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Algebraic notation (or AN) is a method for recording and describing the moves in a game of chess. It is now standard among all chess organizations and most books, magazines, and newspapers. In English-speaking countries, AN replaced the parallel method of descriptive chess notation, which became common in the 19th century and continued with sporadic use as recently as the 1980s or 1990s. European countries, except England, used algebraic notation before the period when descriptive notation was common.

Algebraic notation is based on a system developed by Philipp Stamma. It exists in various forms and languages, as described below. Stamma's system used the modern names of the squares, but he used "p" for all pawn moves, and the original file (a through h) of the piece instead of the initial letter of the piece name.

Naming squares on the board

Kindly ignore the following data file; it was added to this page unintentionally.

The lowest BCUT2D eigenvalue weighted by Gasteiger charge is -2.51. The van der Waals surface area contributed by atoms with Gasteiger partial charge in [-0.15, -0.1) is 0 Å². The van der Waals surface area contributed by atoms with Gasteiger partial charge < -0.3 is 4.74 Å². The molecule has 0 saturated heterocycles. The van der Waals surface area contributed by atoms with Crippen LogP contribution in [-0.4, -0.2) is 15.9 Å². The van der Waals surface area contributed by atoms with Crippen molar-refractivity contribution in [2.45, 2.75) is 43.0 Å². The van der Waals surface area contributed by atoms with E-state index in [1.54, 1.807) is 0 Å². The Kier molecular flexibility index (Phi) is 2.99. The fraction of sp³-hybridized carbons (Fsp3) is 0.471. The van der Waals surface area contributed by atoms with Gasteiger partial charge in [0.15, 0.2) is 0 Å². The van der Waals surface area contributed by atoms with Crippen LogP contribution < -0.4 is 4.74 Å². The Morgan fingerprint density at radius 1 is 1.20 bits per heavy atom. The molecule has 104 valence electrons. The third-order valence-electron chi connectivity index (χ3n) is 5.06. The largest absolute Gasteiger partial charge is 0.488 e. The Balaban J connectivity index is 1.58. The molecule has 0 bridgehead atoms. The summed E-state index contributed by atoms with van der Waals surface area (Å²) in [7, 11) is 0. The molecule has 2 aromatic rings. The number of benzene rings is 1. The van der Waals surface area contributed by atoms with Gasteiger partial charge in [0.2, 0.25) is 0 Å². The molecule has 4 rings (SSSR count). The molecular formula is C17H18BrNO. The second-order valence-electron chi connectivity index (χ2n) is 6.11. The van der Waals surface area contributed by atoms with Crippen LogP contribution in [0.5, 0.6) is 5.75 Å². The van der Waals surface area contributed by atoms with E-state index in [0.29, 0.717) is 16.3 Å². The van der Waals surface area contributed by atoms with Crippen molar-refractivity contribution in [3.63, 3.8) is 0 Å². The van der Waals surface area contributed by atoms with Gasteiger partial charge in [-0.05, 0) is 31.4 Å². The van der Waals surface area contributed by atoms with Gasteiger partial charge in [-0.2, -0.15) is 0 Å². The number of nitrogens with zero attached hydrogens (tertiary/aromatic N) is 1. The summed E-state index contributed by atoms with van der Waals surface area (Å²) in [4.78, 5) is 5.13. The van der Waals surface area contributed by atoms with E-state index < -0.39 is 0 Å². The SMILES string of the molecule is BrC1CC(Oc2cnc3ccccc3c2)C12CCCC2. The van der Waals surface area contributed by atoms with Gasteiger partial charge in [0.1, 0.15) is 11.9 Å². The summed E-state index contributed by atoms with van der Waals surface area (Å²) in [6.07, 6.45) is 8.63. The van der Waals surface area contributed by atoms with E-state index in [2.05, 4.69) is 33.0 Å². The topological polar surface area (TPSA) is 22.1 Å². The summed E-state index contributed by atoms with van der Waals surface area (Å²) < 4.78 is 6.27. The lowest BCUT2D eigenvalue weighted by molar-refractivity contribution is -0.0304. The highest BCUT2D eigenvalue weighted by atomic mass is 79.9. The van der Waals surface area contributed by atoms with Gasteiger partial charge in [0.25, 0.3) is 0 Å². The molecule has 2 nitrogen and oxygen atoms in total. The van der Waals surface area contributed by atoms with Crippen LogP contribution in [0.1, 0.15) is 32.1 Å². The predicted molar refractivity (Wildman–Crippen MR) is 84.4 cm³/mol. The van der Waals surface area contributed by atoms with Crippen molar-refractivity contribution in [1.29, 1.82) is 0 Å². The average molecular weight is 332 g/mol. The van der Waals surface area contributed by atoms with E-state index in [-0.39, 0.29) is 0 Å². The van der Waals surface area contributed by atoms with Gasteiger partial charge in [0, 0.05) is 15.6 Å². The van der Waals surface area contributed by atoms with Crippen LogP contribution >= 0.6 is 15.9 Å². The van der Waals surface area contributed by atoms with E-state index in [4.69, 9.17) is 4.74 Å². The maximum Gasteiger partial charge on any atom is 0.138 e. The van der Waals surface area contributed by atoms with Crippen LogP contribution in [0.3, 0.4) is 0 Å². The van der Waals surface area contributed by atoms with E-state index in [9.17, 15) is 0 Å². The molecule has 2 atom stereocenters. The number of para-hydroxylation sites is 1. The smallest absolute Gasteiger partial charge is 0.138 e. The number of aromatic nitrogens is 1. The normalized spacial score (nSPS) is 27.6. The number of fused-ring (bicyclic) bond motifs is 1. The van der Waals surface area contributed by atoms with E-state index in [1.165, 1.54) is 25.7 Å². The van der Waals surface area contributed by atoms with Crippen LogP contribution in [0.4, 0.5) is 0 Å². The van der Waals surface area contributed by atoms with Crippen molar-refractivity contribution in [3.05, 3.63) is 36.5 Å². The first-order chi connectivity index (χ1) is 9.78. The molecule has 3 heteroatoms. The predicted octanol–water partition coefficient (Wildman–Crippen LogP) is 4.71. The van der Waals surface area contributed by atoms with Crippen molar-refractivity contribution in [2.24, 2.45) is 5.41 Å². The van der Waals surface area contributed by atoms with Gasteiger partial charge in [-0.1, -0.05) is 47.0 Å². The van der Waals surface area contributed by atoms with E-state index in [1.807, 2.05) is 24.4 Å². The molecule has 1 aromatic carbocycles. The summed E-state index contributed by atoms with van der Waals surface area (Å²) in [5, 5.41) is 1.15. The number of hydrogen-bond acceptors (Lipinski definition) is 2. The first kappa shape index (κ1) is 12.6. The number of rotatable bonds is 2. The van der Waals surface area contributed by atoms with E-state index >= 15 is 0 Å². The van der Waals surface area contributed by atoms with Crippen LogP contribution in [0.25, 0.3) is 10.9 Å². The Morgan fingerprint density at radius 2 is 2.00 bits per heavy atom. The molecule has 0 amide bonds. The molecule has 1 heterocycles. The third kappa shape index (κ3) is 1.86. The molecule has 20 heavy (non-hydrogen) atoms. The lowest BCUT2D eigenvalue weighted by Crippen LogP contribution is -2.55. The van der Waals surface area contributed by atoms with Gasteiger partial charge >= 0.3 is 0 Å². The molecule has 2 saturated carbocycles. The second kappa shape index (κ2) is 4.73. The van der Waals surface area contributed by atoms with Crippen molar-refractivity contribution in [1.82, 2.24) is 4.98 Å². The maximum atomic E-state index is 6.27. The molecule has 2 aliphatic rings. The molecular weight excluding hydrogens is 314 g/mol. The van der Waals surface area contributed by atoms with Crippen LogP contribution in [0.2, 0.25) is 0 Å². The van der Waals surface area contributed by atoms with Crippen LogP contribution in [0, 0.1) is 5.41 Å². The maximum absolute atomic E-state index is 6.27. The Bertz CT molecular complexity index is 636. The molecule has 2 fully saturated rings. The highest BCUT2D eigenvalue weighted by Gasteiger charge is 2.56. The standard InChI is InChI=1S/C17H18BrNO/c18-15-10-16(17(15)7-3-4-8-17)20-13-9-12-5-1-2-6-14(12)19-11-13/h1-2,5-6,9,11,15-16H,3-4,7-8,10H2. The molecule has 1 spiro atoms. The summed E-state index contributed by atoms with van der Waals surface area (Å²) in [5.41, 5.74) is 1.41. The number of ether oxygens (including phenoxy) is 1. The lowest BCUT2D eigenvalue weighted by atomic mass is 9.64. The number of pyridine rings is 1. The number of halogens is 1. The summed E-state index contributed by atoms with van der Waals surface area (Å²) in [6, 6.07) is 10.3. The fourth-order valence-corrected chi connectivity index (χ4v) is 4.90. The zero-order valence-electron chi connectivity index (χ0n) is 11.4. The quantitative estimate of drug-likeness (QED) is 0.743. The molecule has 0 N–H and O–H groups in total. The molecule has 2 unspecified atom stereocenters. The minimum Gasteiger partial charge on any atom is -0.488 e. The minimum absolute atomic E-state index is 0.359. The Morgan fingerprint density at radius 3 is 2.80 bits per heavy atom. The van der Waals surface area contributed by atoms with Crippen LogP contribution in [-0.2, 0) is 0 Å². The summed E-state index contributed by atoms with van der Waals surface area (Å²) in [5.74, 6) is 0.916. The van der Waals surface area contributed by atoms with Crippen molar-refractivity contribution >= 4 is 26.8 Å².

Each square of the chessboard is identified by a unique coordinate pair consisting of a letter and a number. The vertical column of squares (called files) from White's left (the queenside) to his right (the kingside) are labeled a through h. The horizontal rows of squares (called ranks) are numbered 1 to 8 starting from White's side of the board. Thus, each square has a unique identification of file letter followed by rank number. (For example, the white king starts the game on square e1, while the black knight on b8 can move to open squares a6 or c6.)

Naming the pieces

Each type of piece (other than pawns) is identified by an uppercase letter, usually the first letter in the name of the piece in whatever language is spoken by the player recording. English-speaking players use K for king, Q for queen, R for rook, B for bishop, and N for knight (since K is already used). S was also used for the knight in the early days of algebraic notation, from the German Springer, and is still used in chess problems (where N stands for the nightrider, a popular fairy chess piece).